''a him''

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JakiGeh

New Member
Japanese
Hello

Is this sentence correct? Why do we use the 'a' with the pronoun?:

'What makes you think he is a him'

Thank you
 
  • Sparky Malarky

    Moderator
    English - US
    Where did you find this sentence? What is the context? This is not at all the way we would normally speak, but it is sometimes used to make a point.
     

    Hercules Grytpype-Thynne

    Senior Member
    English - U.S.
    This is an idiomatic way of asking "what makes you think he is a male person?". It has a very different meaning from "What makes you think he is him?".
     

    Hermione Golightly

    Senior Member
    British English
    Assuming that most of us are living mostly in some real world, if grammar facts can be called 'real', the pronoun 'him' is the object case of the pronoun 'he'.
    Some names do not indicate gender, even to native speakers: "Jan", for example; sometimes people just don't know what gender a first name indicates. Perhaps they can't distinguish between spelling differences such as 'Frances' vs 'Francis'.
    If somebody refers to me as 'he', I'll say "I'm not 'a he', I'm 'a she'.
    "Flannery O'Conner is a she" = "Flannery O'Connor is a woman".
     

    Sparky Malarky

    Moderator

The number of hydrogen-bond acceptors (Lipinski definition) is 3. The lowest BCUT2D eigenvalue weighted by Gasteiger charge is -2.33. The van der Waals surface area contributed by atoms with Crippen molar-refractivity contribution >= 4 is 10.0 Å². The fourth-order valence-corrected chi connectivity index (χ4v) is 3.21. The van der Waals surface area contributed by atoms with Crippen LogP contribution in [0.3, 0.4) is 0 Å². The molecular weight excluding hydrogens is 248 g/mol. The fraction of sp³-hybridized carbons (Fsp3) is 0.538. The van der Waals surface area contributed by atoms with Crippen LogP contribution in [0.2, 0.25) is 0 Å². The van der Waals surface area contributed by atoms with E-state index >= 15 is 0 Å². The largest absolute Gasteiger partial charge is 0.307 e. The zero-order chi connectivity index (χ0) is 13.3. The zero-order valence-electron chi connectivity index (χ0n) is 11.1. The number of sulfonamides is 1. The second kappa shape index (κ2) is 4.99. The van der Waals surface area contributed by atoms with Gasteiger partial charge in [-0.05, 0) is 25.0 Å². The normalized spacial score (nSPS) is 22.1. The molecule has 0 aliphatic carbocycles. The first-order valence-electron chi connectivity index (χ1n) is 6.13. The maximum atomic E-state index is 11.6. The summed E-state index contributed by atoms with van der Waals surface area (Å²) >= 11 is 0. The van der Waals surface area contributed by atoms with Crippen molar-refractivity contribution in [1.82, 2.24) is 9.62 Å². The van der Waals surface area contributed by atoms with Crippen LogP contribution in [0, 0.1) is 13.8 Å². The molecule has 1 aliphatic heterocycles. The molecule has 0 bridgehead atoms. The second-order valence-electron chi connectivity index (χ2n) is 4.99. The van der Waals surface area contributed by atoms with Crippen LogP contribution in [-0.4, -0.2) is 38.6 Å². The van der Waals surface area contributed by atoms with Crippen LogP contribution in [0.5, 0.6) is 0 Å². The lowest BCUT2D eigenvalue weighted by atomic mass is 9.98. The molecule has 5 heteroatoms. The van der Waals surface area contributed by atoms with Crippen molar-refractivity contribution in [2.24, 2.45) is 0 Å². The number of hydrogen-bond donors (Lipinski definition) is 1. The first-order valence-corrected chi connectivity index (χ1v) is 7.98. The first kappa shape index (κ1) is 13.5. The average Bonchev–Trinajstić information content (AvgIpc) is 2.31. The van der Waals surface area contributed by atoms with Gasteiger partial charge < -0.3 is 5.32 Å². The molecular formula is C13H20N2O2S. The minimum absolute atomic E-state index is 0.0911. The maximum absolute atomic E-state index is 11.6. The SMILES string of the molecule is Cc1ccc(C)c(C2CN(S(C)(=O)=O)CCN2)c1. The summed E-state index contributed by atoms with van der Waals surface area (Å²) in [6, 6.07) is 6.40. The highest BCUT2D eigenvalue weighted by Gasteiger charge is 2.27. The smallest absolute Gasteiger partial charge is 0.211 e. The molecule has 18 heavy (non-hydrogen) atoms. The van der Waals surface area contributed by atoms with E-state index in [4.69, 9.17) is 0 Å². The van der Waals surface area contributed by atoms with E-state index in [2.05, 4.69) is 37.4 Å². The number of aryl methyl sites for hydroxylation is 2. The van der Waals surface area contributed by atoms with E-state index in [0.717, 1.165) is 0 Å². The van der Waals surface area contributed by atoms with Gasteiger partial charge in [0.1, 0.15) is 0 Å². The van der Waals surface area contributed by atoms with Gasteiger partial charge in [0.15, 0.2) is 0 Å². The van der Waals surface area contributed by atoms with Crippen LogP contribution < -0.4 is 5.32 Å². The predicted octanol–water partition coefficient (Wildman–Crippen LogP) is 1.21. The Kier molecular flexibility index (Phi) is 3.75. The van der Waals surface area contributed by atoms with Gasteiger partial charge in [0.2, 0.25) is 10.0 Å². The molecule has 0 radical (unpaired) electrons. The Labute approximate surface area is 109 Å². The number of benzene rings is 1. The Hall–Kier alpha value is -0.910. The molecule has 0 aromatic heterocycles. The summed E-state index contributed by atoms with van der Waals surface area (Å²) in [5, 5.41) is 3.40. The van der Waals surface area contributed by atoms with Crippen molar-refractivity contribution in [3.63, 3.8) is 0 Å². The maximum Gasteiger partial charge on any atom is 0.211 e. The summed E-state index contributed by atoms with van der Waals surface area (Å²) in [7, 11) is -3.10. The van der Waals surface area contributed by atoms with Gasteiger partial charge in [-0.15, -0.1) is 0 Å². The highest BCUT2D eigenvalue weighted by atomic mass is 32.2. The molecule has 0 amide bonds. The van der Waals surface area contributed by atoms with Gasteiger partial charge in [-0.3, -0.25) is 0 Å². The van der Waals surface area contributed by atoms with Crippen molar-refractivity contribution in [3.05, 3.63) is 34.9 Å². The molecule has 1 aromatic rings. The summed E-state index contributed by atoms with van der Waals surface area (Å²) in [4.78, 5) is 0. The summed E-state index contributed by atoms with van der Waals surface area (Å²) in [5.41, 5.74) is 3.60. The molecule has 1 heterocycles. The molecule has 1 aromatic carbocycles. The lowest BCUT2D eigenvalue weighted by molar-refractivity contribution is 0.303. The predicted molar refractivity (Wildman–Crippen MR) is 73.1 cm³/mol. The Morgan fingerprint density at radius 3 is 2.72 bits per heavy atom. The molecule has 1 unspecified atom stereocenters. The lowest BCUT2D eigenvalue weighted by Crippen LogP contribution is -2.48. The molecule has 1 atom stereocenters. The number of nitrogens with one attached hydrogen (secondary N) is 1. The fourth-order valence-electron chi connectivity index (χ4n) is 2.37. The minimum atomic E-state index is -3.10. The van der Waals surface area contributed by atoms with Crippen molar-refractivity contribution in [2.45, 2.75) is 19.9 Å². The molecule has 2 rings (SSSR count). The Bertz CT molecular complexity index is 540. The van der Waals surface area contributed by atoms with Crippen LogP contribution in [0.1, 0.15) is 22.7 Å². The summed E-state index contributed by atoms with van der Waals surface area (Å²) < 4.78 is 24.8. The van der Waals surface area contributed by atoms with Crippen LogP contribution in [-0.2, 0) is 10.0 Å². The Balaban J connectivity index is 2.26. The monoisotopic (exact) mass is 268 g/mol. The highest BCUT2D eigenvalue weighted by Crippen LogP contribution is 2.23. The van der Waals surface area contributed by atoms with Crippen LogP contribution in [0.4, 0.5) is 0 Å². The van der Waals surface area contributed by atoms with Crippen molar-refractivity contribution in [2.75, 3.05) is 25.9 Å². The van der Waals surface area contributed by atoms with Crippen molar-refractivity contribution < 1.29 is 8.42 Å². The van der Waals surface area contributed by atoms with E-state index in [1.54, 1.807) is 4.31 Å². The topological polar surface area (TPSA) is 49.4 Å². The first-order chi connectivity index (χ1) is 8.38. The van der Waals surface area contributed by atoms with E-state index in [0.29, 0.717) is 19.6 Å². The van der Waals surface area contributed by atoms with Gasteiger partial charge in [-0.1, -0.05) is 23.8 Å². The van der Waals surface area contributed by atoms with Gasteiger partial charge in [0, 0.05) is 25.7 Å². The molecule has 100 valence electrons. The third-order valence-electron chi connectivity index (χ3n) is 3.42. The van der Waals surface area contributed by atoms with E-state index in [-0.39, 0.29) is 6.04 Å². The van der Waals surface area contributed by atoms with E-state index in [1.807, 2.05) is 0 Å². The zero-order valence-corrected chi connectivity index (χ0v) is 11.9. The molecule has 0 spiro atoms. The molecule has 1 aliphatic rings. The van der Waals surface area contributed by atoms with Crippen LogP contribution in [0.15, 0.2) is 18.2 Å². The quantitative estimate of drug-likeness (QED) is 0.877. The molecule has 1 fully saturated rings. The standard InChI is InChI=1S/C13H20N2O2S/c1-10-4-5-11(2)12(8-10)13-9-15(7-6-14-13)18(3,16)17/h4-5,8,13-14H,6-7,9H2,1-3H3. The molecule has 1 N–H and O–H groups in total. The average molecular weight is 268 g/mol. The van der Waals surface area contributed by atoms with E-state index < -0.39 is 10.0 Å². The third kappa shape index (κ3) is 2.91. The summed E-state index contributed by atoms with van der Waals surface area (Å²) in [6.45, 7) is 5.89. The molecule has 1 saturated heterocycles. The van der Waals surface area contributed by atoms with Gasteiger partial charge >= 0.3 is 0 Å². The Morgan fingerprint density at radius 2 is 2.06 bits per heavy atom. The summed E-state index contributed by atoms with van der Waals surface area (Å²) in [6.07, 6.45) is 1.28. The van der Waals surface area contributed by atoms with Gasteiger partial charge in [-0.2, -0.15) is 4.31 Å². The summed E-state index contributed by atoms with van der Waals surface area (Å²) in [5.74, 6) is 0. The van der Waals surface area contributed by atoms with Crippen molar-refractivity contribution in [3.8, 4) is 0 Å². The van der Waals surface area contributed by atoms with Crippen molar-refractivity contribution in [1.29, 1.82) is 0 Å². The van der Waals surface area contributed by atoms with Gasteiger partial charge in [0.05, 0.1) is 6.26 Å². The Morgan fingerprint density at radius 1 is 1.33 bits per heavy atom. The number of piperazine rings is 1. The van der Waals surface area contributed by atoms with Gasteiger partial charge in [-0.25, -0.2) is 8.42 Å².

English - US
    What is curious about the sentence is "What make you think he is a him?" If we do not know the sex, we would say "What makes you think the letter writer is a him?" or "What makes you think it is a him?"

    And we still do not yet have the source or context, which is a forum requirement.
     

    PaulQ

    Senior Member
    UK
    English - England
    Is this sentence correct? Why do we use the 'a' with the pronoun?:'What makes you think he is a him'
    "Him" is a noun in this sentence. It is what is known as "a trivial use".
    A better punctuation, which may make the sentence more clear:

    What makes you think this person is a "him"?
    All words can be nouns when you refer to that word specifically: "Why did you add a "the" when you said "The sympathy was widespread."
     

    JakiGeh

    New Member
    Japanese
    "Him" is a noun in this sentence. It is what is known as "a trivial use".

    All words can be nouns when you refer to that word specifically: "Why did you add a "the" when you said "The sympathy was widespread."
    If this is specific, shouldn't it be: ''the 'the' ''?
     

    PaulQ

    Senior Member
    UK
    English - England
    If this is specific, shouldn't it be: ''the 'the' ''?
    (a) that has nothing to do with the question asked.
    (b) A "the" is perfectly correct as I wrote it.
    (c) The the is not specific, there is an infinite amount of "thes" in existence - that the was merely one of them.

    a is a determiner = one example of
     
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